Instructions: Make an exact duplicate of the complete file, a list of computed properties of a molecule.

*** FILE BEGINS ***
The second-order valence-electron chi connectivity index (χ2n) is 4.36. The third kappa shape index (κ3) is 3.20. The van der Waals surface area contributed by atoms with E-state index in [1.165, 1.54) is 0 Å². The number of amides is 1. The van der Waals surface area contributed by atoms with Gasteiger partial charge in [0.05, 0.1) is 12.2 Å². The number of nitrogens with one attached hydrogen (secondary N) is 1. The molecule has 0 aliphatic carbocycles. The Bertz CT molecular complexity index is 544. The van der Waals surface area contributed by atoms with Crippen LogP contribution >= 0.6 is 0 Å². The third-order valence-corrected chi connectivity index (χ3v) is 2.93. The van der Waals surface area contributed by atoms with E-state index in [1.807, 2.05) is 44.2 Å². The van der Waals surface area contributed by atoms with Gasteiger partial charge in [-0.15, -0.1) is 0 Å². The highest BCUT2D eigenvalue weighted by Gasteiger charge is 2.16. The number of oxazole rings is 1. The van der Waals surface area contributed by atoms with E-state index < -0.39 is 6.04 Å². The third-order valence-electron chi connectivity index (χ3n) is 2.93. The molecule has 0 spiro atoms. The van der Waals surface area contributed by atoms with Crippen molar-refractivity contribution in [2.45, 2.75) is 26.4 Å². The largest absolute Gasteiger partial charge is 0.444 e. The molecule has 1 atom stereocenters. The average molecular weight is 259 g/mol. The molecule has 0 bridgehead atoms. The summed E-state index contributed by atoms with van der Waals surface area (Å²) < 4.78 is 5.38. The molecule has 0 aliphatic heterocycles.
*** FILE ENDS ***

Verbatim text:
The second-order valence-electron chi connectivity index (χ2n) is 4.36. The third kappa shape index (κ3) is 3.20. The van der Waals surface area contributed by atoms with E-state index in [1.165, 1.54) is 0 Å². The number of amides is 1. The van der Waals surface area contributed by atoms with Gasteiger partial charge in [0.05, 0.1) is 12.2 Å². The number of nitrogens with one attached hydrogen (secondary N) is 1. The molecule has 0 aliphatic carbocycles. The Bertz CT molecular complexity index is 544. The van der Waals surface area contributed by atoms with Crippen LogP contribution >= 0.6 is 0 Å². The third-order valence-corrected chi connectivity index (χ3v) is 2.93. The van der Waals surface area contributed by atoms with E-state index in [1.807, 2.05) is 44.2 Å². The van der Waals surface area contributed by atoms with Gasteiger partial charge in [-0.15, -0.1) is 0 Å². The highest BCUT2D eigenvalue weighted by Gasteiger charge is 2.16. The number of oxazole rings is 1. The van der Waals surface area contributed by atoms with E-state index < -0.39 is 6.04 Å². The third-order valence-electron chi connectivity index (χ3n) is 2.93. The molecule has 0 spiro atoms. The van der Waals surface area contributed by atoms with Crippen molar-refractivity contribution in [2.45, 2.75) is 26.4 Å². The largest absolute Gasteiger partial charge is 0.444 e. The molecule has 1 atom stereocenters. The average molecular weight is 259 g/mol. The molecule has 0 bridgehead atoms. The summed E-state index contributed by atoms with van der Waals surface area (Å²) < 4.78 is 5.38. The molecule has 0 aliphatic heterocycles.